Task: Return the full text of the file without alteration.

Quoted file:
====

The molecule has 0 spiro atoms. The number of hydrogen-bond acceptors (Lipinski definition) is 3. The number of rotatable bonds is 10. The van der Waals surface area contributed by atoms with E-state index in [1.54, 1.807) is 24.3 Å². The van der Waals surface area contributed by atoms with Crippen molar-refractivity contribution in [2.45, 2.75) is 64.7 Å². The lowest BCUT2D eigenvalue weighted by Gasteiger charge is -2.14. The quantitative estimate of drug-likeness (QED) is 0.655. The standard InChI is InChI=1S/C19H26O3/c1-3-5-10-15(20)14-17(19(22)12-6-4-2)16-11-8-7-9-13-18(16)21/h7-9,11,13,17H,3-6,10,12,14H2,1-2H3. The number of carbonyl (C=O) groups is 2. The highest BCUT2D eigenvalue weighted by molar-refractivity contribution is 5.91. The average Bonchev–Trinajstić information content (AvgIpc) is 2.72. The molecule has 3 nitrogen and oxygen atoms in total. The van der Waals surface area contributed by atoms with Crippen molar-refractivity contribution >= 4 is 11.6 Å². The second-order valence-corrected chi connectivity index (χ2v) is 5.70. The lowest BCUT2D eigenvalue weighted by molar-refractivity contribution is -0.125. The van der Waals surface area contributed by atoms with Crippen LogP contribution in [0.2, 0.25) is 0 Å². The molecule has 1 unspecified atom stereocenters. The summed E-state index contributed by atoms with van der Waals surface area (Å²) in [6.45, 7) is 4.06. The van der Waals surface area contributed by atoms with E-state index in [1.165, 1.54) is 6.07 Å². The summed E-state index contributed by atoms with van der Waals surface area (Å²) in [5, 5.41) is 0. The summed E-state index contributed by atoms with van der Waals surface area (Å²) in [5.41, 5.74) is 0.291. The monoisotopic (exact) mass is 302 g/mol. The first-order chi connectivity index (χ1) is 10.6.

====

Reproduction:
The molecule has 0 spiro atoms. The number of hydrogen-bond acceptors (Lipinski definition) is 3. The number of rotatable bonds is 10. The van der Waals surface area contributed by atoms with E-state index in [1.54, 1.807) is 24.3 Å². The van der Waals surface area contributed by atoms with Crippen molar-refractivity contribution in [2.45, 2.75) is 64.7 Å². The lowest BCUT2D eigenvalue weighted by Gasteiger charge is -2.14. The quantitative estimate of drug-likeness (QED) is 0.655. The standard InChI is InChI=1S/C19H26O3/c1-3-5-10-15(20)14-17(19(22)12-6-4-2)16-11-8-7-9-13-18(16)21/h7-9,11,13,17H,3-6,10,12,14H2,1-2H3. The number of carbonyl (C=O) groups is 2. The highest BCUT2D eigenvalue weighted by molar-refractivity contribution is 5.91. The average Bonchev–Trinajstić information content (AvgIpc) is 2.72. The molecule has 3 nitrogen and oxygen atoms in total. The van der Waals surface area contributed by atoms with Crippen molar-refractivity contribution >= 4 is 11.6 Å². The second-order valence-corrected chi connectivity index (χ2v) is 5.70. The lowest BCUT2D eigenvalue weighted by molar-refractivity contribution is -0.125. The van der Waals surface area contributed by atoms with Crippen LogP contribution in [0.2, 0.25) is 0 Å². The molecule has 1 unspecified atom stereocenters. The summed E-state index contributed by atoms with van der Waals surface area (Å²) in [6.45, 7) is 4.06. The van der Waals surface area contributed by atoms with E-state index in [1.165, 1.54) is 6.07 Å². The summed E-state index contributed by atoms with van der Waals surface area (Å²) in [5, 5.41) is 0. The summed E-state index contributed by atoms with van der Waals surface area (Å²) in [5.41, 5.74) is 0.291. The monoisotopic (exact) mass is 302 g/mol. The first-order chi connectivity index (χ1) is 10.6.